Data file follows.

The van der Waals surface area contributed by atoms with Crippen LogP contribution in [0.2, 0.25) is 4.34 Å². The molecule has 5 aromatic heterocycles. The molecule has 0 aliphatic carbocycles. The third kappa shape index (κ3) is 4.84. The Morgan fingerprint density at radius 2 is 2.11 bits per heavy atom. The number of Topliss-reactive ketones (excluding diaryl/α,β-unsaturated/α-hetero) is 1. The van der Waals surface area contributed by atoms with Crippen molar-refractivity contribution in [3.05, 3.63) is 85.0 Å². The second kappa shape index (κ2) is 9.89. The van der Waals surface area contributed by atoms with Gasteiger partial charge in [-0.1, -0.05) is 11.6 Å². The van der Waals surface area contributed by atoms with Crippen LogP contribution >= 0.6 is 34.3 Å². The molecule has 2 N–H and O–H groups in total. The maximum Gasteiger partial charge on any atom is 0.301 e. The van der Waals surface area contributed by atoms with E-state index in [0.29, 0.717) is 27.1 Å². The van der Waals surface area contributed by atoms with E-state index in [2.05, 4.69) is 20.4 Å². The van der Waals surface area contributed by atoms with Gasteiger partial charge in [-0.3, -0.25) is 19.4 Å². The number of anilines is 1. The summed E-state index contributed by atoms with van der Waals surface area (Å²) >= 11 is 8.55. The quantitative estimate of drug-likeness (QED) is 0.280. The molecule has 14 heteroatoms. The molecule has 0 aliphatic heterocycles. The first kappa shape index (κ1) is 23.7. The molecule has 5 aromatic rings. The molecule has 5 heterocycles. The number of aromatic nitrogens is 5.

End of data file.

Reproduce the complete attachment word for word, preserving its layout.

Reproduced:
The van der Waals surface area contributed by atoms with Crippen LogP contribution in [0.2, 0.25) is 4.34 Å². The molecule has 5 aromatic heterocycles. The molecule has 0 aliphatic carbocycles. The third kappa shape index (κ3) is 4.84. The Morgan fingerprint density at radius 2 is 2.11 bits per heavy atom. The number of Topliss-reactive ketones (excluding diaryl/α,β-unsaturated/α-hetero) is 1. The van der Waals surface area contributed by atoms with Crippen molar-refractivity contribution in [3.05, 3.63) is 85.0 Å². The second kappa shape index (κ2) is 9.89. The van der Waals surface area contributed by atoms with Gasteiger partial charge in [-0.1, -0.05) is 11.6 Å². The van der Waals surface area contributed by atoms with Crippen LogP contribution >= 0.6 is 34.3 Å². The molecule has 2 N–H and O–H groups in total. The maximum Gasteiger partial charge on any atom is 0.301 e. The van der Waals surface area contributed by atoms with E-state index in [0.29, 0.717) is 27.1 Å². The van der Waals surface area contributed by atoms with E-state index in [2.05, 4.69) is 20.4 Å². The van der Waals surface area contributed by atoms with Gasteiger partial charge in [-0.3, -0.25) is 19.4 Å². The number of anilines is 1. The summed E-state index contributed by atoms with van der Waals surface area (Å²) >= 11 is 8.55. The quantitative estimate of drug-likeness (QED) is 0.280. The molecule has 14 heteroatoms. The molecule has 0 aliphatic heterocycles. The first kappa shape index (κ1) is 23.7. The molecule has 5 aromatic rings. The molecule has 5 heterocycles. The number of aromatic nitrogens is 5.